Condensed Matter Seminars

Femtosecond broadband ellipsometry and magneto-optics: disentanglement of spin and charge dynamics

Speaker: 
Fabio Boschini, Politecnico di Milano
Event Date and Time: 
Thu, 2014-11-06 14:00 - 15:30
Location: 
Hennings 318
Local Contact: 
Andrea Damascelli
Intended Audience: 
Undergraduate

 

Interplay of disorder, nematicity and magnetism in Fe-based Superconductors

Speaker: 
Peter Hirschfeld, University of Florida
Event Date and Time: 
Thu, 2014-10-02 14:00 - 15:00
Location: 
Hennings 318
Intended Audience: 
Graduate
Impurities can nucleate local magnetic states and give rise to quasi-long-range magnetic order in correlated electron systems. In the Fe-based superconductors, stripe-like (pi,0) order usually prevails in parent compounds, but competes with (pi,pi) antiferromagnetism. I show that in such a situation, unusual emergent defect states (``nematogens") can be created by nonmagnetic impurities which strongly break C4 symmetry and may be responsible for local nematic defect structures observed by STM, as well as for the transport anisotropy observed in these materials.

Crystal symmetry and properties of low dimensional epitaxial oxides; interfaces and superlattices

Speaker: 
Gertjan Koster, University of Twente, MESA+ Institute for Nanotechnology
Event Date and Time: 
Mon, 2014-08-18 11:00 - 12:00
Location: 
AMPEL 311
Local Contact: 
Andrea Damascelli
Intended Audience: 
Graduate

In complex oxide materials the occurrence of ferroelectric, ferromagnetic or other properties are for the most part determined by the detailed oxygen coordination of metal cations. More specifically, in the case of perovskite-type materials ABO3, where A and B are metal cations, by the BO6 octahedral orientations and rotations. At interfaces in epitaxial oxide hetero structures, for example magnetic junctions or capacitive structures, this oxygen sub-lattice is found to be different from its bulk counterpart.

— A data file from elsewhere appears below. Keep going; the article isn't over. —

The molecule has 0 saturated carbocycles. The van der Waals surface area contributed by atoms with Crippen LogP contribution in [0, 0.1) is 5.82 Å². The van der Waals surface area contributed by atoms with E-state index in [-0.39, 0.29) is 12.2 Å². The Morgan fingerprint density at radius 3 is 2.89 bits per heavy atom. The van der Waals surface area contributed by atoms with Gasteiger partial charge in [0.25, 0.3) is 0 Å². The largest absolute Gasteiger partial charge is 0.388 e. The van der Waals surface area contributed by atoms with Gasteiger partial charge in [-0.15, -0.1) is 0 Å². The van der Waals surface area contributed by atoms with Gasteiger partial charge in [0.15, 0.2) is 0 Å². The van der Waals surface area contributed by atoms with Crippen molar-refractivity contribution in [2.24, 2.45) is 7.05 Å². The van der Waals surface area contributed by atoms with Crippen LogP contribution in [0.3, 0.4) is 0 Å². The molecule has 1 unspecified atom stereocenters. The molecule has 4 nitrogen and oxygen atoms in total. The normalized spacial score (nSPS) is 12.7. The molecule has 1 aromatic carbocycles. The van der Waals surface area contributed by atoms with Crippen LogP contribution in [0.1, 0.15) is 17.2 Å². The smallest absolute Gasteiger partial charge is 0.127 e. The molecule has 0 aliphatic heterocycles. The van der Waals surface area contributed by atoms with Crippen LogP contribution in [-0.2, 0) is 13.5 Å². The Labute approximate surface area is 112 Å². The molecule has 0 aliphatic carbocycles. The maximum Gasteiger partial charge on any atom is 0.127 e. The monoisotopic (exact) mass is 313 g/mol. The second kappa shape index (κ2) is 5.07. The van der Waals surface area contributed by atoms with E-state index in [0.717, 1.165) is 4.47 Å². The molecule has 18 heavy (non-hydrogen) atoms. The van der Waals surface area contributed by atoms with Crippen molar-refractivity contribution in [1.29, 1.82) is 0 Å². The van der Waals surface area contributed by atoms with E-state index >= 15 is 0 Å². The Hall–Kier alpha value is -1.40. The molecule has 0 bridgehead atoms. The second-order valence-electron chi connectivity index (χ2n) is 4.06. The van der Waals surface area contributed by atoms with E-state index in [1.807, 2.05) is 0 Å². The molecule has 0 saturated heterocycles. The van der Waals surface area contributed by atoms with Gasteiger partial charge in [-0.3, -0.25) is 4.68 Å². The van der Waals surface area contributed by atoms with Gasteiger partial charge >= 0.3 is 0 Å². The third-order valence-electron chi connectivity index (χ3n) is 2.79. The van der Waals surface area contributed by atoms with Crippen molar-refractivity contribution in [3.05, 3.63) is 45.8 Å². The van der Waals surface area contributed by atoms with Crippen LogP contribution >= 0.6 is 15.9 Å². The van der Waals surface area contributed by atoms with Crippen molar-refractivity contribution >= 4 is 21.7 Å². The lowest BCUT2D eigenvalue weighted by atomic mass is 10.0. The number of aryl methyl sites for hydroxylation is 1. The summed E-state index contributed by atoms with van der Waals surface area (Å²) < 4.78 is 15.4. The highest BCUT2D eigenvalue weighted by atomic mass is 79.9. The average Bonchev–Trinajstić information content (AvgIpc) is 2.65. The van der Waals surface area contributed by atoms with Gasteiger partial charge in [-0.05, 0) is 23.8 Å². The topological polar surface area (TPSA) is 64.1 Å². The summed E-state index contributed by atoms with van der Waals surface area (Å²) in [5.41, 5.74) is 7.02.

Two-dimensional electron gases at oxide interfaces

Speaker: 
Clayton Jackson, University of California, Santa Barbara
Event Date and Time: 
Thu, 2014-07-17 11:00 - 12:00
Location: 
Hennings 318
Local Contact: 
Andrea Damascelli
Intended Audience: 
Graduate

Two-dimensional electron gases (2DEGs) at interfaces between two insulating oxides have attracted significant attention because they can exhibit unique properties, such as strong electron correlations, magnetism and superconductivity. In this presentation, we will discuss emergent properties at interfaces and quantum wells formed between the Mott insulators SmTiO3 and GdTiO3, and the band insulator SrTiO3. These interfaces exhibit a high-density 2DEG of approximately ½ electron per surface unit cell, providing ~ 3×1014 cm-2 mobile charge per interface.

Accurate variational solution for a hole doped into a CuO2 layer

Speaker: 
Hadi Ebrahimnejad
Event Date and Time: 
Thu, 2014-03-27 14:00 - 15:00
Location: 
Hennings 318
Intended Audience: 
Graduate

Since high-temperature superconductivity in cuprates arises upon doping their CuO2 layers, the first step towards deciphering this phenomenon is a proper understanding of the motion of a hole in this layer. We have devised an efficient variational scheme for calculating the spectral properties of a single doped hole, for a multi-band model that properly accounts for the charge-transfer nature of these materials. We verify our choice of variational space by showing that its increase has little effect on the hole's dispersion.